Teachers with strong teacher student relationships have more impact on their In her article 12 Things Kids Want From Their Teachers, she describes how she Friendly teachers let their belief in student-directed learning prevent them from . The bottom line, then, is that I view the teacher/student relationship as a on teaching and learning—shared though his books, articles, and. friendly interactional pattern for positive relationships and a hostile pattern for teacher–student relationship “as the generalized interpersonal This is an Open Access article distributed under the terms of the Creative.
As a teacher, you should be available to your students, and your office should have an open-door policy where students are encouraged to walk in if they need to talk about anything.
The importance of positive teacher-student relationships in classrooms
You could get to school an hour before classes start, and be available for any student, past or present, who needs to share or talk about something in their lives. Some may be battling depression, others could be worried about their future, while others simply need someone to talk to about general teenage problems without being judged.
This way, you create bonds and connections with the students. When in class, incorporate humour in your lessons. This creates a relaxed atmosphere where students can easily contribute to the lesson.
What is the importance of creating these positive relationships? As a teacher, you can easily get to your students well, and your instructions well received, if you have formed a good relationship with them. Students are most likely to respect, listen to and obey you if you engage them and connect well with them.
Teachers who have a good relationship with their students report an improved performance in academics.
This is because students can easily approach their teacher for help if they have a problem in a particular course, and also because a student is motivated to work harder if they know that their teacher genuinely looks out for them. This is because the teacher can easily tell when the student is not behaving normally, or the student confides in the teacher because they trust them. The problem is then addressed instead of letting it grow and stressing the student.
Conducting research on the relationship between high school students and teachers may be essential in improving the outcomes of low-income middle and high school students, and can potentially inform future interventions to help older students perform better both academically and socially. From first grade forward: Early foundations of high school dropout.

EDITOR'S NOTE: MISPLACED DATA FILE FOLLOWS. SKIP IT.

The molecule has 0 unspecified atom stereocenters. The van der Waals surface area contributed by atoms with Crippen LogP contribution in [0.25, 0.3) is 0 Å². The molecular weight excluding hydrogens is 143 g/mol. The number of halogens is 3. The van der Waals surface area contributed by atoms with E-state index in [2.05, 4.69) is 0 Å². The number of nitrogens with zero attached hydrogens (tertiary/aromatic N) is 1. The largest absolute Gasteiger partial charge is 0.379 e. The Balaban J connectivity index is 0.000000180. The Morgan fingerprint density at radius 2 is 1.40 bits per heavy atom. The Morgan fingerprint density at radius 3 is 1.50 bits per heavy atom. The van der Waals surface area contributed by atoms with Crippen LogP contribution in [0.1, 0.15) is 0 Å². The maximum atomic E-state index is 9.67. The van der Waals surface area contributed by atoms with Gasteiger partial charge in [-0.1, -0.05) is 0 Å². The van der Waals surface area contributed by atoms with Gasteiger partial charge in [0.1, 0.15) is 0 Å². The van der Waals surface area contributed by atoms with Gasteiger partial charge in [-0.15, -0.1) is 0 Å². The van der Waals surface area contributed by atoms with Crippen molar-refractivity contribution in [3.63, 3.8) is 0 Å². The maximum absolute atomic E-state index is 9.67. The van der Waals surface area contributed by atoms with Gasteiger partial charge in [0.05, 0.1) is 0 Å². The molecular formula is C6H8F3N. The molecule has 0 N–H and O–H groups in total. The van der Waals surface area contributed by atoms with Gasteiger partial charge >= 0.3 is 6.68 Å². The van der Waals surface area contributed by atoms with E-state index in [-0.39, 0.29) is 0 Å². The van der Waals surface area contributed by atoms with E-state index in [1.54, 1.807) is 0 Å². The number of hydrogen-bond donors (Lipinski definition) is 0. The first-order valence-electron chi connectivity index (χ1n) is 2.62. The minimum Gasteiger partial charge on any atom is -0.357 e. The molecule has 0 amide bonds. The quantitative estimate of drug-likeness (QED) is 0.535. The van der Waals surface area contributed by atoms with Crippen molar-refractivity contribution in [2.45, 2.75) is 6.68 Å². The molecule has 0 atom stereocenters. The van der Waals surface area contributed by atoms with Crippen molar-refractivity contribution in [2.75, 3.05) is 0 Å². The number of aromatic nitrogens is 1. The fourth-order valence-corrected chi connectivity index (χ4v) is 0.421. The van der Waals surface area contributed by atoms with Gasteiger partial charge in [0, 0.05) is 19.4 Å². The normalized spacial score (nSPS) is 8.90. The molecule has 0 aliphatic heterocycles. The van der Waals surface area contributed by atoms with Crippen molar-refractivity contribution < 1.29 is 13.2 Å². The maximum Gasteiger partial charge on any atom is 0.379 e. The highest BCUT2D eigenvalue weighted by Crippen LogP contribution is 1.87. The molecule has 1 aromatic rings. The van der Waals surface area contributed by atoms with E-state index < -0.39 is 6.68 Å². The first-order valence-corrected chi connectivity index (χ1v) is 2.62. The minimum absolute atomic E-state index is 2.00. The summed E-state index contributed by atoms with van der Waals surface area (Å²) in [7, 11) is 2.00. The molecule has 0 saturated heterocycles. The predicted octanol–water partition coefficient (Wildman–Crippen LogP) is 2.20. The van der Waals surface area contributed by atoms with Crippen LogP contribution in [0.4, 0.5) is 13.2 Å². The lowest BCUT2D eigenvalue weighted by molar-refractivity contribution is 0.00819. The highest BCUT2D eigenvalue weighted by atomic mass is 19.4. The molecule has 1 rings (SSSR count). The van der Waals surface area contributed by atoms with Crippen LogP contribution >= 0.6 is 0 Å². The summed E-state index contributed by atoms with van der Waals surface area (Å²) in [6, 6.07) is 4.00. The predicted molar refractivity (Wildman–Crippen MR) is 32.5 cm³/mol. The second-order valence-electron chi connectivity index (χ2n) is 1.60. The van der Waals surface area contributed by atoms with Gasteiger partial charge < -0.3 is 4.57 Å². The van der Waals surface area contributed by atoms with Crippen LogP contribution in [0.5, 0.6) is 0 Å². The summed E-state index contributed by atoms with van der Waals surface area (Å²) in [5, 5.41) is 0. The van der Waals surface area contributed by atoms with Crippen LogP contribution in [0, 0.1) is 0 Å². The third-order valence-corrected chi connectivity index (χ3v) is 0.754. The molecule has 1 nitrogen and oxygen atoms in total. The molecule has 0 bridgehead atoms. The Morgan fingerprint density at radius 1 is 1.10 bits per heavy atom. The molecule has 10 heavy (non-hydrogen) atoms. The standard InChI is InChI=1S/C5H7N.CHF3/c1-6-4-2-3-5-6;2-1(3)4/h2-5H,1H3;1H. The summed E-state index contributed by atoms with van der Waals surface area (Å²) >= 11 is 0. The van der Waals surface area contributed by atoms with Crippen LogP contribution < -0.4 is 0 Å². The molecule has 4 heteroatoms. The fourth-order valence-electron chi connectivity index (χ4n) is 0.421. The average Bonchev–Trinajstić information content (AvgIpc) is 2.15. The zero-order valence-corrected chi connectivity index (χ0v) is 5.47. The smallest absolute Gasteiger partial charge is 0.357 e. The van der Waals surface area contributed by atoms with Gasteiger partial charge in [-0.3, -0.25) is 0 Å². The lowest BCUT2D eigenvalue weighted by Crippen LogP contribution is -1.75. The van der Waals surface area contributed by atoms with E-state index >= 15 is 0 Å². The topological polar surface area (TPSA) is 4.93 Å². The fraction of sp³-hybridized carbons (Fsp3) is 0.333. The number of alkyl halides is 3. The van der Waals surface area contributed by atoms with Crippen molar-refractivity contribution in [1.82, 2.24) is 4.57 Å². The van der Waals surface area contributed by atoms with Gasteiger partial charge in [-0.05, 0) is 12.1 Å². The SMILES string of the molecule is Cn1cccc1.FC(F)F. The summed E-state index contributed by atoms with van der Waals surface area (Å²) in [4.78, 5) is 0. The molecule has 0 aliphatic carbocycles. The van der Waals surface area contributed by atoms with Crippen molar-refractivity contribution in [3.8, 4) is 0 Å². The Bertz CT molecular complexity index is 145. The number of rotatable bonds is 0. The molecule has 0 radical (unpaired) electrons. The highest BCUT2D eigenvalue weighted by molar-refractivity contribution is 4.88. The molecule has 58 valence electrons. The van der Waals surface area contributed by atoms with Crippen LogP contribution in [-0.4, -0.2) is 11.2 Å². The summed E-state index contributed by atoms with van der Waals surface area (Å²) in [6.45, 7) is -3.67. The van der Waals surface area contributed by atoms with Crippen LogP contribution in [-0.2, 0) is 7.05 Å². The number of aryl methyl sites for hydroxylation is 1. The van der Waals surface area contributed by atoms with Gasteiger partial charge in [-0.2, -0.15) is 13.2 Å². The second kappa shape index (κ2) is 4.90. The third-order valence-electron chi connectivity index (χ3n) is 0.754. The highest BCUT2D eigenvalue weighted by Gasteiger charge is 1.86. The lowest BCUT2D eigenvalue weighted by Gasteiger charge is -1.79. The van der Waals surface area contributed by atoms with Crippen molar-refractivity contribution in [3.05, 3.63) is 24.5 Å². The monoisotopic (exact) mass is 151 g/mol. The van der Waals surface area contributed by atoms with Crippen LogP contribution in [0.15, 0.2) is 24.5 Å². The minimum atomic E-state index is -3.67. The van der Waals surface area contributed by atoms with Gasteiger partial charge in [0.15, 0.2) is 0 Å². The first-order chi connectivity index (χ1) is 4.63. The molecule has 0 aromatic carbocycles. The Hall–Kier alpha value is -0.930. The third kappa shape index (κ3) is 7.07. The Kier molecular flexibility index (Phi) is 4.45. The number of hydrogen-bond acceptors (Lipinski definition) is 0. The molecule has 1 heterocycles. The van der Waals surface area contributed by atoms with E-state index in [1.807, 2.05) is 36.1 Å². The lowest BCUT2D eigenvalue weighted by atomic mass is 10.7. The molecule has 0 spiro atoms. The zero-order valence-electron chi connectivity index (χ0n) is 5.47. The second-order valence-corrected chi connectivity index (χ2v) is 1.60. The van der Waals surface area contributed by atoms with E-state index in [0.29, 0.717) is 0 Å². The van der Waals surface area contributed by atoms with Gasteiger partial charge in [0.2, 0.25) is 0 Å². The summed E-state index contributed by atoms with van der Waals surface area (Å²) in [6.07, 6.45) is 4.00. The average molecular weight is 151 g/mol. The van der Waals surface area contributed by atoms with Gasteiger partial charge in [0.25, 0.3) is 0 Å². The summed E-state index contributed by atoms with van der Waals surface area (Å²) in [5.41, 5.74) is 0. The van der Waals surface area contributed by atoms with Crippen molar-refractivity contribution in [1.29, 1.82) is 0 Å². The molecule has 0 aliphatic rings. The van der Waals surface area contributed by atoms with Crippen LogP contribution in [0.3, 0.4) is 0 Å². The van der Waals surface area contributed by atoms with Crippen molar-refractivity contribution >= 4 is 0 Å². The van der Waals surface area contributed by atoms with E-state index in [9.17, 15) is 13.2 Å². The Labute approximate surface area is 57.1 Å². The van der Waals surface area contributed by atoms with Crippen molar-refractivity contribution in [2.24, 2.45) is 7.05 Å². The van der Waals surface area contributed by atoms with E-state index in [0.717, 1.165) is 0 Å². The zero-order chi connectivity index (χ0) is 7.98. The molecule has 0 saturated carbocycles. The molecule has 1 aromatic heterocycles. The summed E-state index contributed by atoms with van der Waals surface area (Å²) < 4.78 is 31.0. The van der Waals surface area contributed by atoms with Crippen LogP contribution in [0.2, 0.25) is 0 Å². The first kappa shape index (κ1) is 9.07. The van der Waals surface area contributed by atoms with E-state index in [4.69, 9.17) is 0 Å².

Sociology of Education, The teacher—student relationship as a developmental context for children with internalizing or externalizing behavior problems.
School Psychology Quarterly, 23 1 The exercise of control. Attachment and loss, Vol.
The ecology of developmental processes. The ecology of human development: Experiments by nature and design. High school dropout and completion rates in the United States: Social capital and dropping out of high school: The Teachers College Record, 4 Applications of social capital in educational literature: Review of Educational Research, 72 1 Educational Psychology, 30 1 Child Development, 72 2 School disengagement as a predictor of dropout, delinquency, and problem substance use during adolescence and early adulthood.
Journal of youth and adolescence, 41 2 Further support for the developmental significance of the quality of the teacher—student relationship.
The importance of positive teacher-student relationships in classrooms - The Educator Blog
Journal of School Psychology, 39 4 Life-span development of self-esteem and its effects on important life outcomes. Journal of personality and social psychology, 6 Teacher-child relationships and academic achievement: A multi-level propensity score model approach.
Journal of School Psychology.
Parent involvement, classroom emotional support, and student behaviors: The Elementary School Journal. Child Development, Urban Education, 34 3 The role of caring in the teacher-student relationship for at-risk students. Sociological Inquiry, 71 2 Implementing a teacher—student relationship program in a high-poverty urban school: Effects on social, emotional, and academic adjustment and lessons learned.
Journal of School Psychology, 43 2 Teacher-child relationship and behavior problem trajectories in elementary school. American Educational Research Journal, 48 1 Self-efficacy beliefs in academic settings. Review of Educational Research, 66 4 Representations of relationships to teachers, parents, and friends as predictors of academic motivation and self-esteem. The Journal of Early Adolescence, 14 2 Trajectories of classroom externalizing behavior: Contributions of child characteristics, family characteristics, and the teacher—child relationship during the school transition.